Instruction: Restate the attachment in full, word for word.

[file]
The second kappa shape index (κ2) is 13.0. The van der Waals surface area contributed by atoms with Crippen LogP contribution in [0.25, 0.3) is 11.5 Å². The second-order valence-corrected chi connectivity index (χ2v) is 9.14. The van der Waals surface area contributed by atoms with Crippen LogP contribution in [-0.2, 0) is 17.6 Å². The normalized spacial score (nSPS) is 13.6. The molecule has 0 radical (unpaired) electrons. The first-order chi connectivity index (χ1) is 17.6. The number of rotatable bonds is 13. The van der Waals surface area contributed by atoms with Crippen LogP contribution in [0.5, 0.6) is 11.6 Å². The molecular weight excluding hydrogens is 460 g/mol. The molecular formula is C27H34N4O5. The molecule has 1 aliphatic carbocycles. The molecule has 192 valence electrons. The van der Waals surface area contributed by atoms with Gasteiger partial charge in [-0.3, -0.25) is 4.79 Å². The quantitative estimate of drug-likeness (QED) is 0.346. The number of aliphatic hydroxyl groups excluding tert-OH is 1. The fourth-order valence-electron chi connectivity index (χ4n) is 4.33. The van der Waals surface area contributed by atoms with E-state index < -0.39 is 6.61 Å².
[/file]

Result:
The second kappa shape index (κ2) is 13.0. The van der Waals surface area contributed by atoms with Crippen LogP contribution in [0.25, 0.3) is 11.5 Å². The second-order valence-corrected chi connectivity index (χ2v) is 9.14. The van der Waals surface area contributed by atoms with Crippen LogP contribution in [-0.2, 0) is 17.6 Å². The normalized spacial score (nSPS) is 13.6. The molecule has 0 radical (unpaired) electrons. The first-order chi connectivity index (χ1) is 17.6. The number of rotatable bonds is 13. The van der Waals surface area contributed by atoms with Crippen LogP contribution in [0.5, 0.6) is 11.6 Å². The molecular weight excluding hydrogens is 460 g/mol. The molecular formula is C27H34N4O5. The molecule has 1 aliphatic carbocycles. The molecule has 192 valence electrons. The van der Waals surface area contributed by atoms with Gasteiger partial charge in [-0.3, -0.25) is 4.79 Å². The quantitative estimate of drug-likeness (QED) is 0.346. The number of aliphatic hydroxyl groups excluding tert-OH is 1. The fourth-order valence-electron chi connectivity index (χ4n) is 4.33. The van der Waals surface area contributed by atoms with E-state index < -0.39 is 6.61 Å².